8. What is the true meaning of the word fee?—104, 105.
The true meaning of the word fee (feodum) is the same with that of feud or fief, and, in its original sense, is taken in contradistinction to allodium.
9. What word is necessary in the grant, in order to make a fee, or inheritance ?-107, 108.
The word “ heirs ;" for if land be given to a man forever, or to him and his assigns forever, this vests in him but an estate for life. But this rule is now softened by many exceptions.
10. What are these exceptions -108.
It does not extend to devises by will ; or to fines and recoveries, considered as a species of conveyance ; or to creations of nobility by writ, for the peer so created hath an inheritance in
his title, without expressing the word " heirs,” for heirship is inplied in the creation, but in creation of peers by patent the word “heirs" must be inserted; or in grants of land to sole corporations and their successors; or in case of the king, for a feesimple will vest in him without the word "heirs" or "successors” in the grant. 11. Horo are limited fees divided?—109.
Limited fees are of two sorts : 1. Qualified or base fees ; and, 2, fees conditional, so called at the common law; and afterward fees-tail, in consequence of the statute de donis.
12. What is a base or qualified fee ?—109.
It is such a one as has a qualification subjoined thereto, and which must be determined whenever the qualification annexed to it is at an end.
13. What was a conditional fee at the common law ?-110.
It was a fee restrained to some particular heirs, exclusive of others; and was called a conditional fee, by reason of the condition, expressed or implied in the donation of it, if the donee died without such particular heirs, the land should revert to the donor.
14. Whence is the origin of fee-tail and reversion ?-112.
From the construction given to the statute de donis. The judges determined that the donee had no longer a conditional fee-simple, which became absolute, and at his own disposal, the instant any issue was born ; but they divided the estate into two parts, leaving in the donee a new kind of particular estate, which they denominated a fee-tail, and vesting in the donor the ultimate fee-simple of the land, expectant on the failure of issue ; which expectant estate is what we now call a reversion.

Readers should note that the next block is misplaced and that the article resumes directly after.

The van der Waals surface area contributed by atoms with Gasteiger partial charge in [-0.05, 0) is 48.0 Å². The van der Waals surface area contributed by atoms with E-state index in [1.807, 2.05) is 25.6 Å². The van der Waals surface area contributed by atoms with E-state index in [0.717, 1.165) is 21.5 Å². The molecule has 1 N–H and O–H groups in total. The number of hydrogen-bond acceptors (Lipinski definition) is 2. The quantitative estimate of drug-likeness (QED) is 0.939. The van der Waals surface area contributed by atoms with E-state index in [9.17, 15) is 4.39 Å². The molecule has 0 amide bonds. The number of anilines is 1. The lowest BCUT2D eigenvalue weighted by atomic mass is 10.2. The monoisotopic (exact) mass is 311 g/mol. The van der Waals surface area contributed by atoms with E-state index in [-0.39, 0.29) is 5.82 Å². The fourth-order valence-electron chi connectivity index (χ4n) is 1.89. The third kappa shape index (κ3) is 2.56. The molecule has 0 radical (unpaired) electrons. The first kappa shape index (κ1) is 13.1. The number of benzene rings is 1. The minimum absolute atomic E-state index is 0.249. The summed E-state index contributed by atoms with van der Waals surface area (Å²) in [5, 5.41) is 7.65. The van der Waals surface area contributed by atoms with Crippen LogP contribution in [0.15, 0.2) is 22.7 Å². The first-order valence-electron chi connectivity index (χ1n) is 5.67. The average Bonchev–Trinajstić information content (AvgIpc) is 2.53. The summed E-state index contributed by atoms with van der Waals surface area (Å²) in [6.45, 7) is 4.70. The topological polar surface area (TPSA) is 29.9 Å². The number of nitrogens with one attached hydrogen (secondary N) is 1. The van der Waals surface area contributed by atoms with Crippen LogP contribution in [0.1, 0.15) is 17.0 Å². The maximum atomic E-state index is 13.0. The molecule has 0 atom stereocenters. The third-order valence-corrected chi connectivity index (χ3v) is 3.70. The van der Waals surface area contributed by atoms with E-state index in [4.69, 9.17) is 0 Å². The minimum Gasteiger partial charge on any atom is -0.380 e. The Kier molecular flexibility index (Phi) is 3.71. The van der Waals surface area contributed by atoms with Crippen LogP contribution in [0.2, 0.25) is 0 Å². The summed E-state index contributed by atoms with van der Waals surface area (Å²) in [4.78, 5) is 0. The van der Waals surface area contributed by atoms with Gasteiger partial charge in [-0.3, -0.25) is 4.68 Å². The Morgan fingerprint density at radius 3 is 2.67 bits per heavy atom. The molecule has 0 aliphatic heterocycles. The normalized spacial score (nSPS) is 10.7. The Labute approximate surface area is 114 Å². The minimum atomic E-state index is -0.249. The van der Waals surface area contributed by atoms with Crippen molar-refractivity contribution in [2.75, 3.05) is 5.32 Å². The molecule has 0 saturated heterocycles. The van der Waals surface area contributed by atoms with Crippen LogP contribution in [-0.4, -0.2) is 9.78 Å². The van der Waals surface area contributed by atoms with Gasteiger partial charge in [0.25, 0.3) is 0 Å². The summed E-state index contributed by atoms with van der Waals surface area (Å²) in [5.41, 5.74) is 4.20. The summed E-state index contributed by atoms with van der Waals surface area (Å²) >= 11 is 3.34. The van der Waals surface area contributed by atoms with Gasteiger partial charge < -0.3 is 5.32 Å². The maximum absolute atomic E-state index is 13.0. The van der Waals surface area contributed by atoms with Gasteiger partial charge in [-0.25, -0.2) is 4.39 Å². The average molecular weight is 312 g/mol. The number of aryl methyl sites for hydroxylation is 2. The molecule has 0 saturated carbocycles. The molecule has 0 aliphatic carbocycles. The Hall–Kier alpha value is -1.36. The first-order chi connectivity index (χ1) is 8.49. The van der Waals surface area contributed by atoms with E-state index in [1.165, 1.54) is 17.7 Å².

15. What estates may, and may not, be entailed by the statute de donis ?–113.
Tenements is the only word used in the statute ; and this Sir Edward Coke expounds to comprehend all corporeal hereditaments whatsoever ; 'and also all incorporeal hereditaments, which savor of the realty, that is, which issue out of corporeal ones, or which concern, or are annexed to, or may be exercised within, the same, as rents, estovers, commons, and the like. Also offices and dignities which concern lands, or have relation to fixed and certain places, may be entailed; but mere personal chattels, which savor not at all of the realty, cinnot be entailed. Neither can an office which merely relates to such personal chattels, nor an annuity, which charges only the person, and not the lands of the grantor be entailed under the statute.
16. What are the several species of estates tail ?—113.
Estates tail are either general or special.
17. What is tail-general ?-113.
Tail-general is where lands and tenements are given to one, and the heirs of his body begotten.
18. What is tail-special ?—113, 114.
Tenancy in tail-special is where the gift is restrained to certain heirs of the donee's body, and does not go to all of them in general
19. By what distinction are estates in general, and special tail, further diversified !-114.
By the distinction of sexes in such entails; for both of them may either be in tail-male, or tail-female.
20. What word is necessary in order to make a fee-tail ?–114, 115.
The word body, or some other word of procreation, to ascertain to what heirs in particular the fee is limited.
21. Hore was the statute de donis evaded ?-116.
By the application of common recoveries in the twelfth year of Edward IV., which were then openly declared by the judges to be a sufficient bar of an estate tail.
22. What is the present state of estates tail ?–119.
They are now reduced again to almost the same state, even before issue born, as conditional fees were in, at common law, after the condition was performed by the birth of issue.